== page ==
On strategies employed during the Covid-19 pandemic and adaptations for the future of health care
What were the main challenges your organisation encountered in scaling up treatment facilities for Covid-19 at public hospitals, and how were they overcome?
FATHEMA DJAN RACHMAT: Covid-19 is a health crisis like no country has experienced before, and for which no country had a well-established mitigation or response plan – including Indonesia. We first aimed to understand the behaviour of the virus and then promptly develop strategies to prevent its spread, while also identifying effective solutions for patients. Collaboration was key in enabling us to overcome the challenges we faced throughout the process.
To understand the nature of the virus, we established 18 polymerase chain reaction labs across Indonesia, with 14 in public hospitals. We worked with other state-owned enterprises (SOEs) to procure sufficient medical equipment to meet potential demand, and collaborated with top Indonesian universities such as the University of Indonesia and Airlangga University to recruit and train lab analysts. All laboratories were operational by May 2020 and have conducted over 200,000 tests in total, with 3000-4000 tests conducted daily.
In addition, we installed a dedicated Covid-19 wing in all public hospitals and allocated the wing a specified portion of the hospital’s non-ICU beds. Meanwhile, we built our first modular hospital dedicated to Covid-19 that housed around 160 beds. This provided a steep learning curve on the treatment of critical Covid-19 patients. We then shared the knowledge we gained across all of our hospitals.
How did collaboration between public hospitals and private telemedicine firms boost the response to Covid-19, and in which ways do you expect this relationship to evolve in the future?
RACHMAT: Our policy during the Covid-19 period is that patients should minimise going to appointments in person unless it is absolutely necessary. Even outside times of crisis, telemedicine is a key tool to alleviate pressure on the health system and provide health services to communities. We provide our own telemedicine service using video-conferencing technologies such as Zoom, and have also begun to explore collaborate with private telemedicine firms. One example of this is Halodoc: we provide Covid-19 test services to their subscribers and, in turn, we use their platform to offer our services to the public.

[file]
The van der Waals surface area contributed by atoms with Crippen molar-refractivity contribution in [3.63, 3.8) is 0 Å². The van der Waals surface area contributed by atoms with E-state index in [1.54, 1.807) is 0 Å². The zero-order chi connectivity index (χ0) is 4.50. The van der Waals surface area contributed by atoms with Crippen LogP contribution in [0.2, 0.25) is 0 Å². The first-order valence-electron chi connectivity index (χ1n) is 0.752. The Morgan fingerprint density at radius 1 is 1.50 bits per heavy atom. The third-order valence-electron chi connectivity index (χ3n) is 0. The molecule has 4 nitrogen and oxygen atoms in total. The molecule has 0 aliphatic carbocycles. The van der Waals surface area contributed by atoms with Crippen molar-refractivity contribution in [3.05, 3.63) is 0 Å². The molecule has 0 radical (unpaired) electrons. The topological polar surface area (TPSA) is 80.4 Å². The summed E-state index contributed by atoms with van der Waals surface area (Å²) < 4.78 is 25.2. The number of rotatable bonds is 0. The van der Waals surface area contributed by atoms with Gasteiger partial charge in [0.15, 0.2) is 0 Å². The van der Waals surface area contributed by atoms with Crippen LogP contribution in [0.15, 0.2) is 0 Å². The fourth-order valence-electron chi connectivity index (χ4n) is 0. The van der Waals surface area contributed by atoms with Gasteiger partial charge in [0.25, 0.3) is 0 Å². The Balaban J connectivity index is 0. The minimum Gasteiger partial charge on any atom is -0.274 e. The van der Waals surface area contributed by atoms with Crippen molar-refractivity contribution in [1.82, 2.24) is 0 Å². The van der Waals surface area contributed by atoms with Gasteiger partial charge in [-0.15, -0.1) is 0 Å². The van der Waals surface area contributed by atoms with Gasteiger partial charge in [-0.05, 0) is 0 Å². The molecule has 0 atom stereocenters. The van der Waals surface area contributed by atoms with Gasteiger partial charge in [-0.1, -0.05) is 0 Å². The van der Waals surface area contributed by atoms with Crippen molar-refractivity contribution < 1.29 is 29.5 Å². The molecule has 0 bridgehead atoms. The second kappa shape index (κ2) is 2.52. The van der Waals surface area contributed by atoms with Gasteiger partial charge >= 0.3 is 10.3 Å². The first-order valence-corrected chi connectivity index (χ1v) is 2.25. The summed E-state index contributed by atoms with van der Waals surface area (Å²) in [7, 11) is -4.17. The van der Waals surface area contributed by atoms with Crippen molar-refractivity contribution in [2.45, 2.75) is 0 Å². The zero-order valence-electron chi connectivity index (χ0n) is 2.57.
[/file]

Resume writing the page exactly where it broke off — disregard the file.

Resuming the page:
These partnerships could continue to play an important role after the pandemic has subsided. We expect that patients will continue to minimise physical interaction with doctors over safety concerns, and this market will be captured through telemedicine systems developed either by SOEs or private firms. These platforms can provide additional services as well, such as educating patients on their medication.
However, Indonesia has a unique health operating environment that could slow growth in this area. The current legal framework regulates a number of key operations: how medical records can be kept and by whom; who can provide consultation or medical services; and how drugs can be procured for patients. Private telemedicine firms will therefore need to collaborate with hospitals in order to deliver the services expected by patients.
Telemedicine continues to deliver benefits beyond patient consultation and related services. Technological advancement can enable the sharing of expertise among medical professionals, which can be particularly important to staff in remote areas who may not have a robust team of medical specialists or technicians. We expect these services to play a greater role as we move towards increased digitalisation as part of the national Health Care 4.0 strategy.
To what extent has the Covid-19 pandemic influenced your future vision for Health Care 4.0 and digital health services in Indonesia?
RACHMAT: Integrating technological innovation into our systems – including cloud services for the secure storage of patient data – was already part of our IT roadmap before the pandemic. We expect that Covid-19 will accelerate the realisation of these digital services as part of Health Care 4.0 in Indonesia. Crucially, the pandemic period has shifted consumer behaviour: many Indonesians now rely on digital services for health care. However, this has only helped to kick-start the early stages of implementation.
There remains much more work to be done, particularly in terms of integrating big data and a relevant security framework; adopting and implementing the internet of things for digital health services; and developing a lean management approach, while also changing public behaviour to align with digitalisation. Driving progress in this area could help to offset the rising costs of health care and therefore play a key role in Indonesia’s economic growth.